People-First Language


In many ways, our American culture likes to put people in boxes. We like to make categories so people, in all their complexity, can be more easy to understand. In many ways, these categories can be positive. They help us find communities with people who have similar experiences and beliefs. However, labels and boxes also have a long history of being used to oppress and limit people. “You can’t do that because you’re a girl,” or “[Insert identity here] people don’t do things like that.”

It’s human to forget that everyone is just as complex and multifaceted as we are. In a world that favors able-bodied people, some people who are frequently marginalized and tokenized are people with disabilities. People-first language strives to highlight that people are not solely their diagnoses. The linguistic decision to put someone’s personhood before their diagnosis attempts to combat the decades of discrimination people with disabilities have faced. Instead of “blind people” or “disabled,” person-first language advocates for “people who are blind” and “people with disabilities.” Categories and boxes frequently do not represent the full diversity of our humanity and in any way we can, we should strive to make the world a more accessible and welcoming place for all.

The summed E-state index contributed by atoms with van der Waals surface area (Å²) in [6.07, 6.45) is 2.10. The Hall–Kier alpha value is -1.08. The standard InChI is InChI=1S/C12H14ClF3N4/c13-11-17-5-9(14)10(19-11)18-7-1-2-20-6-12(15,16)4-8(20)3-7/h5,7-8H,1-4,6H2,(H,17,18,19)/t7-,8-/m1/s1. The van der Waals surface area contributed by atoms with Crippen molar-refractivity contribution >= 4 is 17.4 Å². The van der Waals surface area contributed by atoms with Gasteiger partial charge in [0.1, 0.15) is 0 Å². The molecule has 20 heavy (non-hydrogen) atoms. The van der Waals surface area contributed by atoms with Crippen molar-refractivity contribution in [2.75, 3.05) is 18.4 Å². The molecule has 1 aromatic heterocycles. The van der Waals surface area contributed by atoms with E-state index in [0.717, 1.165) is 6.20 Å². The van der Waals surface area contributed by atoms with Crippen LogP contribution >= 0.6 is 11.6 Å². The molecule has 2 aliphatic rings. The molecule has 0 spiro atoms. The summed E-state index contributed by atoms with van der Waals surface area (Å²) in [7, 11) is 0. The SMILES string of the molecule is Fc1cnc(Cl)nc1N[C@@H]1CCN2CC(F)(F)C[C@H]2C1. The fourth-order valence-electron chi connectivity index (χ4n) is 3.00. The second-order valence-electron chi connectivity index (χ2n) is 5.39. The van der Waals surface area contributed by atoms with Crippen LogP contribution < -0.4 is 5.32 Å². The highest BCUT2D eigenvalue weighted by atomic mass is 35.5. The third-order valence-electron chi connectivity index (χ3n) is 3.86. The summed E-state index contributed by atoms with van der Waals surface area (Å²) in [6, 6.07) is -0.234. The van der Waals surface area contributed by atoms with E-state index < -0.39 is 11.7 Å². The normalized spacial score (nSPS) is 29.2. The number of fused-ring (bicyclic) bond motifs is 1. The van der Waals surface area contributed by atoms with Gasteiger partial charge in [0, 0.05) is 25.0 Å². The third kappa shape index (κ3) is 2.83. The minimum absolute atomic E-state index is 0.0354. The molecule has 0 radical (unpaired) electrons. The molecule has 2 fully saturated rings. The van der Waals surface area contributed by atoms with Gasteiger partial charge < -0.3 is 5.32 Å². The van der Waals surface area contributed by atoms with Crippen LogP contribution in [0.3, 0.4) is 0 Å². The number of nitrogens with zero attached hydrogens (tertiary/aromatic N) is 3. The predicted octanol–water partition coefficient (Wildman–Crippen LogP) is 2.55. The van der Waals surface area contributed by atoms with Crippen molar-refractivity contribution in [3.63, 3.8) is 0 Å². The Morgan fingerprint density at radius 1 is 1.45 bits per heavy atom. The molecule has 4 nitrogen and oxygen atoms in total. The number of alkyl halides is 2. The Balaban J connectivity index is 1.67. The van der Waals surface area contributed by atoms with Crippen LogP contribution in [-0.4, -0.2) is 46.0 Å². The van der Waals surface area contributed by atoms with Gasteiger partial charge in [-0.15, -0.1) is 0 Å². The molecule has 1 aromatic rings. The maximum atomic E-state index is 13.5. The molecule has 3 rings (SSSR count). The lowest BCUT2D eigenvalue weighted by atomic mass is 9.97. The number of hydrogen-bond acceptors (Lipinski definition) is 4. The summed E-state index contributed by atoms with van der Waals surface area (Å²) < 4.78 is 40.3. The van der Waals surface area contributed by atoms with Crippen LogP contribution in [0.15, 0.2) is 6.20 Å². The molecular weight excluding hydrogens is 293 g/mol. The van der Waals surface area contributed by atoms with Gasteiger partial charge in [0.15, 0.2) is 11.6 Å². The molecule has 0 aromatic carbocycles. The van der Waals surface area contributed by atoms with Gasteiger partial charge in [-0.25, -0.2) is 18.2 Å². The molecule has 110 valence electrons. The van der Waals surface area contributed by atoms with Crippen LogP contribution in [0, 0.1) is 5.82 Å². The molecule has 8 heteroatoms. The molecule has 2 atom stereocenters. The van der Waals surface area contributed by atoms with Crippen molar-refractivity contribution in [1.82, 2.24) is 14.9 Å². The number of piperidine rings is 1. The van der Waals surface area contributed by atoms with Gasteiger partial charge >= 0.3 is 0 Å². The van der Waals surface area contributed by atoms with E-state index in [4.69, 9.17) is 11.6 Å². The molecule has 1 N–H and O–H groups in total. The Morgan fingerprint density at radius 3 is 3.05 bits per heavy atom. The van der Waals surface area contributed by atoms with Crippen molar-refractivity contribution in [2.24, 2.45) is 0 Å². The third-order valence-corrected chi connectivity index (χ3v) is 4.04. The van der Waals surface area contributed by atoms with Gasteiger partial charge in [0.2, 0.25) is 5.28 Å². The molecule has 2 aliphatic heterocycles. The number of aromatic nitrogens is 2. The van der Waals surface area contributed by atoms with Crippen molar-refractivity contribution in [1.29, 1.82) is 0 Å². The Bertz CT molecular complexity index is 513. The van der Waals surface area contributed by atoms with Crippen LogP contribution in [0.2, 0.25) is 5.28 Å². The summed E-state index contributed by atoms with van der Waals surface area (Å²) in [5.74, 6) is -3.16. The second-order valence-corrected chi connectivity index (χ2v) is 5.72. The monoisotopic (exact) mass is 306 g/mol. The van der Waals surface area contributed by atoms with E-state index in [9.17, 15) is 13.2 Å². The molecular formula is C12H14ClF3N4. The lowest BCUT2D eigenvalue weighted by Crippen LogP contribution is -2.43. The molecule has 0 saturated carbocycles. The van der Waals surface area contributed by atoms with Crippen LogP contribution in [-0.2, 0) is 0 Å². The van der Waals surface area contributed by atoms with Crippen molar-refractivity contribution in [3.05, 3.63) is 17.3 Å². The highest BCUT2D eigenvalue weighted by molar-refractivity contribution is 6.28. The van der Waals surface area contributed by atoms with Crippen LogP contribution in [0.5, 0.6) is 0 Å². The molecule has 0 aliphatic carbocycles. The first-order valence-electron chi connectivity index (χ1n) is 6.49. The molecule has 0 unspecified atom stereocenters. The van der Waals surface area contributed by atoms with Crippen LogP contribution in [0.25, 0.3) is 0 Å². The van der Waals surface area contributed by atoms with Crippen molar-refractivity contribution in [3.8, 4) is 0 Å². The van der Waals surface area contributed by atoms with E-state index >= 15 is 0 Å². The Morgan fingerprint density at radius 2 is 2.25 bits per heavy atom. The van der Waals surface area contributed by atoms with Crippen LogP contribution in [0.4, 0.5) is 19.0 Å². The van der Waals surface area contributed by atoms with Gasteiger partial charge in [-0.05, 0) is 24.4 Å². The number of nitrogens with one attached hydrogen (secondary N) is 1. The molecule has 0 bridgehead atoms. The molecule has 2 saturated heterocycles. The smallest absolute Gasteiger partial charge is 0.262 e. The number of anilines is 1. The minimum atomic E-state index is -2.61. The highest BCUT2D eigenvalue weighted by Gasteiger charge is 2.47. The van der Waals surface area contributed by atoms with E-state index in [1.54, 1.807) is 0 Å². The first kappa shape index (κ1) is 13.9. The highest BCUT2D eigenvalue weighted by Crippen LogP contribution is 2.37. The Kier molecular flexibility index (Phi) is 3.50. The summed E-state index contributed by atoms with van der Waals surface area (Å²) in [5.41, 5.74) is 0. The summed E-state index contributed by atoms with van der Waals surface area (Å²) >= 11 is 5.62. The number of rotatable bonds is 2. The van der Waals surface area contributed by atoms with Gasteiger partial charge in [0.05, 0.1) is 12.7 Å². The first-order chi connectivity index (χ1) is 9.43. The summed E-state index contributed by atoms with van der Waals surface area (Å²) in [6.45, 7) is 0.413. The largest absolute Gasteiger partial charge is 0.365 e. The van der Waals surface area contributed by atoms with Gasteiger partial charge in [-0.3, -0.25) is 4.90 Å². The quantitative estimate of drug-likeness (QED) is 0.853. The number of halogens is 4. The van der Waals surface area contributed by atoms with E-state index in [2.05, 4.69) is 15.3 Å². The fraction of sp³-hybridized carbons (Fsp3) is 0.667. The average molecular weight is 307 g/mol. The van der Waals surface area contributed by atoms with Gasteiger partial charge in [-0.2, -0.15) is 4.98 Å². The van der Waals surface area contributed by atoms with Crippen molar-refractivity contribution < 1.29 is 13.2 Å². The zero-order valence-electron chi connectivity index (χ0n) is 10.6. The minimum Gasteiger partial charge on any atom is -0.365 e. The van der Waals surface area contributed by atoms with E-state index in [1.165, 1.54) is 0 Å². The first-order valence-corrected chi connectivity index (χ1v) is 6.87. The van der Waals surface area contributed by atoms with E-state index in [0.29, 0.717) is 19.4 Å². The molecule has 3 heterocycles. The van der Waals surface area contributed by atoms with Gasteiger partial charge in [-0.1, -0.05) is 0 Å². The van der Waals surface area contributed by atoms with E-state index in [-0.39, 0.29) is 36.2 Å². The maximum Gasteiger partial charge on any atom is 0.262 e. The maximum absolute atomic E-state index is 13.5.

By The Tailored Tutoring LLC Writing Team